Third, RCEP could close with a “built-in agenda.”  This would allow the talks to finish on schedule and let talks continue on everything that is not done.  But ASEAN’s track record of built-in agendas is not great.  As a case in point, the very first item on the AEC Blueprint 2025 is to conclude everything not finished in the ASEAN Economic Community (AEC) in 2016 but progress has been glacial as July draws to a close. 

Fourth, RCEP could announce an “early harvest” and keep negotiating through 2017.  This is not a desirable outcome for many dialogue partners who want to keep up the momentum for a higher quality outcome.  But the pressure for some sort of concrete result is high, particularly for some RCEP parties.  Hence a small, comprehensive package might be worthwhile to consider that does not dilute the interest of most members to keep talking.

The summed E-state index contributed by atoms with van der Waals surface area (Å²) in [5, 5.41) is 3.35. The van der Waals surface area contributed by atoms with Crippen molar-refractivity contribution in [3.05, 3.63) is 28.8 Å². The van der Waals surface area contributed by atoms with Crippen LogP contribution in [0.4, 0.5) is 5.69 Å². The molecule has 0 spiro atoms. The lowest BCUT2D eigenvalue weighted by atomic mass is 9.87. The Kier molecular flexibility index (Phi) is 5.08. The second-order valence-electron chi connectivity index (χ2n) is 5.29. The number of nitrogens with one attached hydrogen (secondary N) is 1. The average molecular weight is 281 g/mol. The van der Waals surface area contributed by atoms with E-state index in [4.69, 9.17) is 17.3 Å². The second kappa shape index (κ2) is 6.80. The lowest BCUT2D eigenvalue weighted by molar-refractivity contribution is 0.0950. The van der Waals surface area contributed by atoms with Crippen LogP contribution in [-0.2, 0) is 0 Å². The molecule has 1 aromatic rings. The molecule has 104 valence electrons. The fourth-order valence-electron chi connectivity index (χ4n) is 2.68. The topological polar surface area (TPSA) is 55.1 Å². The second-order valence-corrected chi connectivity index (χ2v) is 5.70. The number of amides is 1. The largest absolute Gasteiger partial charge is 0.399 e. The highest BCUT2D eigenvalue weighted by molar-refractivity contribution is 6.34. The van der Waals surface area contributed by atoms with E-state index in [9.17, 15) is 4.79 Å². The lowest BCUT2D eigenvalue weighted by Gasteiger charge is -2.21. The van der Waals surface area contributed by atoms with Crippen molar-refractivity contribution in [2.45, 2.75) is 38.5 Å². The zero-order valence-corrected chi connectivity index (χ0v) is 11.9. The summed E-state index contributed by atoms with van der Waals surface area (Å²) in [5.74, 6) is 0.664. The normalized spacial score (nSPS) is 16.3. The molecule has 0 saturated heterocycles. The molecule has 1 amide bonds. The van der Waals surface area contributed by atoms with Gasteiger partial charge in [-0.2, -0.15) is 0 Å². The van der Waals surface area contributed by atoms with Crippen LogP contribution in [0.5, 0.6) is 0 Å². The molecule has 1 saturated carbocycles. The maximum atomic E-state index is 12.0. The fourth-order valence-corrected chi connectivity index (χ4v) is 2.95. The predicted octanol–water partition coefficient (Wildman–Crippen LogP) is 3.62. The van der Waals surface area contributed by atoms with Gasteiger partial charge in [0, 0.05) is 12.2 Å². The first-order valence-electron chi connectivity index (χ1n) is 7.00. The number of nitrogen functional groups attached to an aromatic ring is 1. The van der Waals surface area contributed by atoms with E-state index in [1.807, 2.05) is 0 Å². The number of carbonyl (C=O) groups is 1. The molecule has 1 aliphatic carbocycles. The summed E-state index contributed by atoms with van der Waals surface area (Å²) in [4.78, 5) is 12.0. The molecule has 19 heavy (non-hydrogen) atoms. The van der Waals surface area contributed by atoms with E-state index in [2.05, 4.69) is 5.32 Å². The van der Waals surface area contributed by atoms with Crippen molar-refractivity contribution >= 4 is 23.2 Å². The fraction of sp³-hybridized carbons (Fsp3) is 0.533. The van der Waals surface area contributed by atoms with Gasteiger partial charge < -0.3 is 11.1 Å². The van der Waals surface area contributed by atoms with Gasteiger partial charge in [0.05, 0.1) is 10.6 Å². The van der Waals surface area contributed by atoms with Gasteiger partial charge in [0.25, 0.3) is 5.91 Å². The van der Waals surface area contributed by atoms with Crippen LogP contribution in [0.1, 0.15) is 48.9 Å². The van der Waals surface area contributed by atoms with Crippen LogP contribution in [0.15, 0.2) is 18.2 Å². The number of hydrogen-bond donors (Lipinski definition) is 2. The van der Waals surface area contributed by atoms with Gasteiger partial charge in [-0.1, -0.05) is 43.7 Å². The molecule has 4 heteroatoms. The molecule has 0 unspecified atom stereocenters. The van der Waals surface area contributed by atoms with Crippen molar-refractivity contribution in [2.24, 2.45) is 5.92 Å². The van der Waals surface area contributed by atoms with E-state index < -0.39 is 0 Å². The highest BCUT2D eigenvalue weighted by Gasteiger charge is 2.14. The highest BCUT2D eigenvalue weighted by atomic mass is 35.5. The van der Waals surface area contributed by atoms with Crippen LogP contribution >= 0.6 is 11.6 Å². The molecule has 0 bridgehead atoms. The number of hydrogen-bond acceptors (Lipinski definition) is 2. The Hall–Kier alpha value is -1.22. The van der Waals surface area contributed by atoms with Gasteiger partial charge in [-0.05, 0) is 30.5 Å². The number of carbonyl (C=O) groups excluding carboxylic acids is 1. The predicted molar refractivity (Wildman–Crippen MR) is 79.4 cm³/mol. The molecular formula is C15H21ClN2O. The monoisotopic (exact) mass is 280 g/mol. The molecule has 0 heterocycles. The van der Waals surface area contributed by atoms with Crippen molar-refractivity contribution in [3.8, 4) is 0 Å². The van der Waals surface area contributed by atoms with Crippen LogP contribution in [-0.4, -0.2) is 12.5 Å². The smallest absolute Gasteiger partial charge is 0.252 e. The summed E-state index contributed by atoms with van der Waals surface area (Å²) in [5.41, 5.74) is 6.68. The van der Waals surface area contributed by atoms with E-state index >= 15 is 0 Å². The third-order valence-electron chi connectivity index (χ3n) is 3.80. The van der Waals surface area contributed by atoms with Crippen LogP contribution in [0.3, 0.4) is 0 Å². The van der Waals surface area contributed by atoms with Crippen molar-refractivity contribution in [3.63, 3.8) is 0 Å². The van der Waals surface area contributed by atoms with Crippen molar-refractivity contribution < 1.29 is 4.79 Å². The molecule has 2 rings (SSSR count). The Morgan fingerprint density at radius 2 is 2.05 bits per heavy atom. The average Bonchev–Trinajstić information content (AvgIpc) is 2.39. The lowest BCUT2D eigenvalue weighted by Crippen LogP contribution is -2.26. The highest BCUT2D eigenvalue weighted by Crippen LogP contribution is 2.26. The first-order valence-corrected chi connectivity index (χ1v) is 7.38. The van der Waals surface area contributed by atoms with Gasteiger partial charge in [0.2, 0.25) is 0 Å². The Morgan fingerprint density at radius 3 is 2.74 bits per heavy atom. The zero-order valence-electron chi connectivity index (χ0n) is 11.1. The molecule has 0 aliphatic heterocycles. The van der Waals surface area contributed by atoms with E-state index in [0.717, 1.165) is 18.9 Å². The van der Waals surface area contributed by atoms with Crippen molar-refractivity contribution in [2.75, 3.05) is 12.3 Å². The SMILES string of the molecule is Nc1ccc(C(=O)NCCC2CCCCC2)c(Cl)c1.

At the end of the day, RCEP represents a once-in-a-decade opportunity to get a trade agreement done in Asia with concrete results for large and small businesses in Asia.  It is worthwhile to make it as useful as possible for the benefit of companies and consumers in the region. 

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Dr. Deborah Elms is Head of Trade Policy at the Hinrich Foundation in Singapore.  Prior to joining the Foundation, she was the Executive Director and Founder of the Asian Trade Centre (ATC). She was also President of the Asia Business Trade Association (ABTA) and the Board Director of the Asian Trade Centre Foundation (ATCF).